9. repec:cep:stitep:/1991/233 is not listed on IDEAS
  10. Romer, Paul M, 1986. "Increasing Returns and Long-run Growth," Journal of Political Economy, University of Chicago Press, vol. 94(5), pages 1002-37, October.
  11. Romer, Paul M., 1990. "Human capital and growth: Theory and evidence," Carnegie-Rochester Conference Series on Public Policy, Elsevier, vol. 32(1), pages 251-286, January.
  12. Barro, Robert J & Sala-i-Martin, Xavier, 1992. "Convergence," Journal of Political Economy, University of Chicago Press, vol. 100(2), pages 223-51, April.
  13. Jones, Larry E. & Manuelli, Rodolfo E., 1992. "Finite lifetimes and growth," Journal of Economic Theory, Elsevier, vol. 58(2), pages 171-197, December.
  14. Gary S. Becker, 1975. "Human Capital: A Theoretical and Empirical Analysis, with Special Reference to Education, Second Edition," NBER Books, National Bureau of Economic Research, Inc, number beck75-1, October.
  15. Helpman, Elhanan & Grossman, Gene M., 1989. "Product Development and International Trade," Scholarly Articles 3445094, Harvard University Department of Economics.
  16. Frenkel, Jacob A & Razin, Assaf, 1986. "Fiscal Policies in the World Economy," Journal of Political Economy, University of Chicago Press, vol. 94(3), pages 564-94, June.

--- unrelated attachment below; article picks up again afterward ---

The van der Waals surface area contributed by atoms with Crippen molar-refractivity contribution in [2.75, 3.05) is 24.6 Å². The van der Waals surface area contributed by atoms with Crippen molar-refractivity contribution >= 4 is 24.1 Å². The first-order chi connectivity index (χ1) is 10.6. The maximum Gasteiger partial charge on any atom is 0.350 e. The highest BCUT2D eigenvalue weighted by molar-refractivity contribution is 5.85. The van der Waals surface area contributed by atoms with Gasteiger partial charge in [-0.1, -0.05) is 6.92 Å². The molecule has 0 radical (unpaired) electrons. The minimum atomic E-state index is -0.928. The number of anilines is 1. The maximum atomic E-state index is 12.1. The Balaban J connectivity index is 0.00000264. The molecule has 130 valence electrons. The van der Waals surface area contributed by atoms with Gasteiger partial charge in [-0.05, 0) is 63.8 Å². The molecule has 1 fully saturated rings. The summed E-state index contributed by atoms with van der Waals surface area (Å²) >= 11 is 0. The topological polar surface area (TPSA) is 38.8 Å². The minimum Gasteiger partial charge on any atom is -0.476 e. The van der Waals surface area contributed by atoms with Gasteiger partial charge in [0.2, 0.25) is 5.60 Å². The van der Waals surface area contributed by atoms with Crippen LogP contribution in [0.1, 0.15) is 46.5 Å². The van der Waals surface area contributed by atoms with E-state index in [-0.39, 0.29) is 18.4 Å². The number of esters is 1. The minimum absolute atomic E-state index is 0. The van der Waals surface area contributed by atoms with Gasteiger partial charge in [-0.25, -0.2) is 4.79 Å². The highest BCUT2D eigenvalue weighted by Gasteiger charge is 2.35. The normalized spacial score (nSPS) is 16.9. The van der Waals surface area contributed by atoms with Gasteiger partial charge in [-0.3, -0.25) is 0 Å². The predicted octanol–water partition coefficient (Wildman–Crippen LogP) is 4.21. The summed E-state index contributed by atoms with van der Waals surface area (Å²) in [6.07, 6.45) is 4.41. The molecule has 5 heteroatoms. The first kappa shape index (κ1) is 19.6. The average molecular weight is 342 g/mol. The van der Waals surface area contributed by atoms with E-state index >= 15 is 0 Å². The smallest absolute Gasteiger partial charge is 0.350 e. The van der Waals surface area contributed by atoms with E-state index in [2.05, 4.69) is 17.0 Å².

17. Willem H. Buiter & Kenneth M. Kletzer, 1990. "Fiscal Policy Interdependence and Efficiency," NBER Working Papers 3328, National Bureau of Economic Research, Inc.
  18. Oliver Hart & John Moore, 1991. "A Theory of Debt Based on the Inalienability of Human Capital," STICERD - Theoretical Economics Paper Series 233, Suntory and Toyota International Centres for Economics and Related Disciplines, LSE.
  19. Paul A. Samuelson, 1958. "An Exact Consumption-Loan Model of Interest with or without the Social Contrivance of Money," Journal of Political Economy, University of Chicago Press, vol. 66, pages 467.
  20. Azariadis, Costas & Drazen, Allan, 1990. "Threshold Externalities in Economic Development," The Quarterly Journal of Economics, MIT Press, vol. 105(2), pages 501-26, May.
  21. Michael S. McPherson & Morton Owen Schapiro & Lori G. Kletzer & Jere R. Behrman, 1992. "The College Investment Decision: Direct and Indirect Effects of Family Background on Choice of Postsecondary Enrollment and Quality," Williams Project on the Economics of Higher Education DP-18, Department of Economics, Williams College.
  22. Nouriel Roubini & Gian Maria Milesi-Ferrett, 1994. "Optimal Taxation of Human and Physical Capital in Endogenous Capital Models," NBER Working Papers 4882, National Bureau of Economic Research, Inc.
  23. Robert J. Barro & Xavier Sala-i-Martin, 1991. "Convergence across States and Regions," Brookings Papers on Economic Activity, Economic Studies Program, The Brookings Institution, vol. 22(1), pages 107-182.
  24. Douglas D. Purvis, 1975. "Human Capital and the Financial Portfolio," Working Papers 177, Queen's University, Department of Economics.